However, the Maharashtra Mandal continues to be extremely active in the theatre circuit. Their Yuva Marathi Sangh has staged 28 plays in the 15 years of their existence. The President of the association, Rajeev Potnis, says that they have organised ‘Rangadakshini’, a theatre competition for Marathi groups across South India for the past 15 years as part of Ganeshotsav.
With 18-20 groups applying every year, 12 chosen plays are staged, with prizes worth Rs. 2 lakh being disbursed. This is also supported by Marathi plays brought down from Maharashtra, which are at the cutting edge of creativity with good content and storytelling techniques and technical complexity in terms of execution of lights, sound and sets.
Belawadi feels that the newer large migrant population from North India and other places bring only their skills to Bangalore, leaving behind their cultural roots. They find entertainment in mainstream Bollywood cinema, and rarely make an effort to find anything culturally relevant, simply because they have no time, energy or inclination.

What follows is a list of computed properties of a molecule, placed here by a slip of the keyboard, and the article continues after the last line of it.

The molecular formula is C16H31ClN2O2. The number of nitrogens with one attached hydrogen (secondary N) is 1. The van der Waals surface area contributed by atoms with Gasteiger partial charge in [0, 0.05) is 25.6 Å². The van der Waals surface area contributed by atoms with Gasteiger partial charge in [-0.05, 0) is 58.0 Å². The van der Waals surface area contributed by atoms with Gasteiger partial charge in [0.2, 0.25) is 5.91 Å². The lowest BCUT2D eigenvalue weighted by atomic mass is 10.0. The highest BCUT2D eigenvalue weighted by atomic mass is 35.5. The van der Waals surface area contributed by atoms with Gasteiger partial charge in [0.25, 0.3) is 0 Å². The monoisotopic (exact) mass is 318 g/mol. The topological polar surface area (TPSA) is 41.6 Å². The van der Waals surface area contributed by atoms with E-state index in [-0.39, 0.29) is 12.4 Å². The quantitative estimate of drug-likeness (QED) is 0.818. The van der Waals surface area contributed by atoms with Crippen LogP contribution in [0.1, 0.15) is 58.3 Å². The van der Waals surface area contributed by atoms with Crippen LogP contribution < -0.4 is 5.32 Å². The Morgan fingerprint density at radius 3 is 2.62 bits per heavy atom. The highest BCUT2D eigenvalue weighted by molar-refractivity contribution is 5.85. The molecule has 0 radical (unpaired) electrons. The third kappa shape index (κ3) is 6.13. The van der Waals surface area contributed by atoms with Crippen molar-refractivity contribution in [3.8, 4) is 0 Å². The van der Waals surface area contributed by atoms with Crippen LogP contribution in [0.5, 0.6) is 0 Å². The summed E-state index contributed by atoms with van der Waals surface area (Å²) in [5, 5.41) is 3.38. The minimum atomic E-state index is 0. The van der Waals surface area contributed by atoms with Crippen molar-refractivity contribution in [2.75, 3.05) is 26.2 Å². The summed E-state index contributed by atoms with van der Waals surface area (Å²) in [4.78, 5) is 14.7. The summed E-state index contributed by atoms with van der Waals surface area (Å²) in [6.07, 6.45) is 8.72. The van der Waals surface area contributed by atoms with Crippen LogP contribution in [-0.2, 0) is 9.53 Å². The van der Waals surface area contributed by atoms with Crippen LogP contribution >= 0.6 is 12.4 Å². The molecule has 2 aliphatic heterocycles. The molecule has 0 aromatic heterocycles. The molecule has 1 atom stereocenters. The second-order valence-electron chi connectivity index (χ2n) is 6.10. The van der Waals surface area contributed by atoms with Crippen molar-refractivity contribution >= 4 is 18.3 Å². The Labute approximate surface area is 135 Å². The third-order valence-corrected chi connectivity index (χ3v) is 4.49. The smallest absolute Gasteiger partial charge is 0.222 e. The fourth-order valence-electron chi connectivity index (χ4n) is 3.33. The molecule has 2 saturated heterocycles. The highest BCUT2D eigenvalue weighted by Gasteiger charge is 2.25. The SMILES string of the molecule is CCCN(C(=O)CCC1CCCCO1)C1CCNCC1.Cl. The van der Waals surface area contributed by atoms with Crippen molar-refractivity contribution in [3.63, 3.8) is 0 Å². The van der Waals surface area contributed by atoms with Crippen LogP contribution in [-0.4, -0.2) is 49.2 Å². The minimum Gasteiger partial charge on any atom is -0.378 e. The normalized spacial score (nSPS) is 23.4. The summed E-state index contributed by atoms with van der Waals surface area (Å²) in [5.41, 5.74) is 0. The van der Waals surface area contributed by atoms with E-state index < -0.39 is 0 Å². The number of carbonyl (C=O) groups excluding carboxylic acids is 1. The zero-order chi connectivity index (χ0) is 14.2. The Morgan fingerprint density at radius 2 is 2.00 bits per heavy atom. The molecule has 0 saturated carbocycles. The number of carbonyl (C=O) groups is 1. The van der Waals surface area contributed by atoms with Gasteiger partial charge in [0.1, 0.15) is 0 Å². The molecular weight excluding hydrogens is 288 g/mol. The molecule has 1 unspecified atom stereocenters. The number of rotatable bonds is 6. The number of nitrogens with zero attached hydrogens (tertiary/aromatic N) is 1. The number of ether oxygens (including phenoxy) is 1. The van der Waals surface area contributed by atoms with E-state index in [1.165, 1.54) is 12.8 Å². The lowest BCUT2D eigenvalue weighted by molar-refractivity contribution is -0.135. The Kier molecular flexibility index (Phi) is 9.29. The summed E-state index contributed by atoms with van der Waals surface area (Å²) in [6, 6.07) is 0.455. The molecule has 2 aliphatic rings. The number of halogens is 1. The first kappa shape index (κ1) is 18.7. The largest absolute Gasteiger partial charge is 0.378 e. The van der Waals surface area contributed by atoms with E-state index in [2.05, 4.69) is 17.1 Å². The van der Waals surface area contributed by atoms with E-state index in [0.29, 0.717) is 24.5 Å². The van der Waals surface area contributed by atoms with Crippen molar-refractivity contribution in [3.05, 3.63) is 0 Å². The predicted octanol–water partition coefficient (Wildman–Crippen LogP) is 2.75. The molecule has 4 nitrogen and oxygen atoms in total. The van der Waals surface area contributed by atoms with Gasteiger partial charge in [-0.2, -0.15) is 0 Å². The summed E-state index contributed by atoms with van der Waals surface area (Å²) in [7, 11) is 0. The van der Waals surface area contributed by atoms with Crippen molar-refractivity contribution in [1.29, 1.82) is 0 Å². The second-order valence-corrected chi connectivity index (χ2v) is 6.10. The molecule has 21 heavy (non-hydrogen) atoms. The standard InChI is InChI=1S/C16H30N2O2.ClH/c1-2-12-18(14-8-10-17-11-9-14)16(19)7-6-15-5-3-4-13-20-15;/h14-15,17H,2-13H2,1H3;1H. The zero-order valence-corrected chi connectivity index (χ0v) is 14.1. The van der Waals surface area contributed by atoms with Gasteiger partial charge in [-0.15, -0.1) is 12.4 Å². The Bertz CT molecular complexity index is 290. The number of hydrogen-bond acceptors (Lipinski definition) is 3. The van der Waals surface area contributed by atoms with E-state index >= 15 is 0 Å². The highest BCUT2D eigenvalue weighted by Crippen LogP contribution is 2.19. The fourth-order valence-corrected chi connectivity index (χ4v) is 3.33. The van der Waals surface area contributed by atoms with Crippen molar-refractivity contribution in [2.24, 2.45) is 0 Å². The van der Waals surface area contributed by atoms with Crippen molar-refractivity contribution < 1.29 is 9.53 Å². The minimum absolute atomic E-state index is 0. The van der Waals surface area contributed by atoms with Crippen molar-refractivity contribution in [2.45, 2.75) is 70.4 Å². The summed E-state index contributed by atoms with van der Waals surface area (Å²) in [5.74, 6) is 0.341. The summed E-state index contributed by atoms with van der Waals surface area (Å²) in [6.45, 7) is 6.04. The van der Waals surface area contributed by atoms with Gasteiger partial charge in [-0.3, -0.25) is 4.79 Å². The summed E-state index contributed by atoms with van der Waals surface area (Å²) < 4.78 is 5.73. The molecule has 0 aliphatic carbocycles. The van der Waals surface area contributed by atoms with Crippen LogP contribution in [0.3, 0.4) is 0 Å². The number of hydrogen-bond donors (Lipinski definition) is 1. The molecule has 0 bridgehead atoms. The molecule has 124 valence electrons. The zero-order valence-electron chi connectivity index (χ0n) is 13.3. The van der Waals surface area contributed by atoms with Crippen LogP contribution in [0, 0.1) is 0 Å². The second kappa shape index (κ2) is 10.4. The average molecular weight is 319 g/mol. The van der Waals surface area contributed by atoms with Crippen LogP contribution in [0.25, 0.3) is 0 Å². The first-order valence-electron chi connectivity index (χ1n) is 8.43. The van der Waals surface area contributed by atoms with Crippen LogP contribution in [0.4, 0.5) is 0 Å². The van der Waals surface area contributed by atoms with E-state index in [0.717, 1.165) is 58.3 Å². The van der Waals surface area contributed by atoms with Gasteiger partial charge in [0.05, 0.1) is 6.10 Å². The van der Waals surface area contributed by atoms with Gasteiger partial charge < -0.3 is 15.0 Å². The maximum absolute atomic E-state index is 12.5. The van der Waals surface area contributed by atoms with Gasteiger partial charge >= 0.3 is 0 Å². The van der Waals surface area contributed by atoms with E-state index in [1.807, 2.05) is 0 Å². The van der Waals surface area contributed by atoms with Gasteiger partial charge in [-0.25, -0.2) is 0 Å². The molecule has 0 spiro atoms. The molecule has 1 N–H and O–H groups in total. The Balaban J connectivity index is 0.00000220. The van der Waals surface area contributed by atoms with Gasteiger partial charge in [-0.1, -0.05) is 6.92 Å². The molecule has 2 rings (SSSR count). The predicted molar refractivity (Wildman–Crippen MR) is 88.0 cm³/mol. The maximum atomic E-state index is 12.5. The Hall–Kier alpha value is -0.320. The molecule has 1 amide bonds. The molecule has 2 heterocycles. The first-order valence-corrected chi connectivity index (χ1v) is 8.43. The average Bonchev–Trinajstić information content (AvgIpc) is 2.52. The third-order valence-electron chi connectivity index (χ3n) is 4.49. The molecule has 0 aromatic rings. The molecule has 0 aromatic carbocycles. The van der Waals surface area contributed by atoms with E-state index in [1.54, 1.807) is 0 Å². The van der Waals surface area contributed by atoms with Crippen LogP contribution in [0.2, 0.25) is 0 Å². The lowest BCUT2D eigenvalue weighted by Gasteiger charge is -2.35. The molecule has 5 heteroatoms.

This is echoed by Achintya Lal Roy of the Bengalee Association, who says Bengali youth no longer feel the need to participate in cultural events, being more attracted to English theatre. This he says is the strongest reason for the decline of Bengali theatre here.
Belawadi also notices the emergence of the ‘new’ generation of only English-speaking youth, who have no cultural or emotional ties, floating in a bubble of non-identity. Bangalore also seems to support this attitude of not making the effort to learn about regional art and culture